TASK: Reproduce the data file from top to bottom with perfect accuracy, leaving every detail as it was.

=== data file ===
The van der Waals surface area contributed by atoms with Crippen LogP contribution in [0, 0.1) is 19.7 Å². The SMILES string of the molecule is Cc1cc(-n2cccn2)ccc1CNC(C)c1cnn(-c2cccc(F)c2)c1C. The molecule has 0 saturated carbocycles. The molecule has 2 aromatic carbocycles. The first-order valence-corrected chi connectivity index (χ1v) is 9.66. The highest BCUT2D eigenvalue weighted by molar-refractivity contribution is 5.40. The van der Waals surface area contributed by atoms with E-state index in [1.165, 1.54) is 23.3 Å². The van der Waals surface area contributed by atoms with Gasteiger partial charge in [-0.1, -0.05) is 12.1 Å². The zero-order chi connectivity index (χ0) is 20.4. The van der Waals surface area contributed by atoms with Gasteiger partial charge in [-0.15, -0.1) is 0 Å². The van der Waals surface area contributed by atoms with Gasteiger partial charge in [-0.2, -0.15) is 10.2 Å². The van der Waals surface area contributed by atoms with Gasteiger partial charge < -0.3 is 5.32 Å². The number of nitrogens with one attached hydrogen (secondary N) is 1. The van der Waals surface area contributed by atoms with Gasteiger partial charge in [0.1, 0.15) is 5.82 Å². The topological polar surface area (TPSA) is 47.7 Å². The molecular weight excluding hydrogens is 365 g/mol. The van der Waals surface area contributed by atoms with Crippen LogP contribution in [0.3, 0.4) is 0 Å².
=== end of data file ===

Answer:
The van der Waals surface area contributed by atoms with Crippen LogP contribution in [0, 0.1) is 19.7 Å². The SMILES string of the molecule is Cc1cc(-n2cccn2)ccc1CNC(C)c1cnn(-c2cccc(F)c2)c1C. The molecule has 0 saturated carbocycles. The molecule has 2 aromatic carbocycles. The first-order valence-corrected chi connectivity index (χ1v) is 9.66. The highest BCUT2D eigenvalue weighted by molar-refractivity contribution is 5.40. The van der Waals surface area contributed by atoms with E-state index in [1.165, 1.54) is 23.3 Å². The van der Waals surface area contributed by atoms with Gasteiger partial charge in [-0.1, -0.05) is 12.1 Å². The zero-order chi connectivity index (χ0) is 20.4. The van der Waals surface area contributed by atoms with Gasteiger partial charge in [-0.15, -0.1) is 0 Å². The van der Waals surface area contributed by atoms with Gasteiger partial charge in [-0.2, -0.15) is 10.2 Å². The van der Waals surface area contributed by atoms with Gasteiger partial charge < -0.3 is 5.32 Å². The number of nitrogens with one attached hydrogen (secondary N) is 1. The van der Waals surface area contributed by atoms with Gasteiger partial charge in [0.1, 0.15) is 5.82 Å². The topological polar surface area (TPSA) is 47.7 Å². The molecular weight excluding hydrogens is 365 g/mol. The van der Waals surface area contributed by atoms with Crippen LogP contribution in [0.3, 0.4) is 0 Å².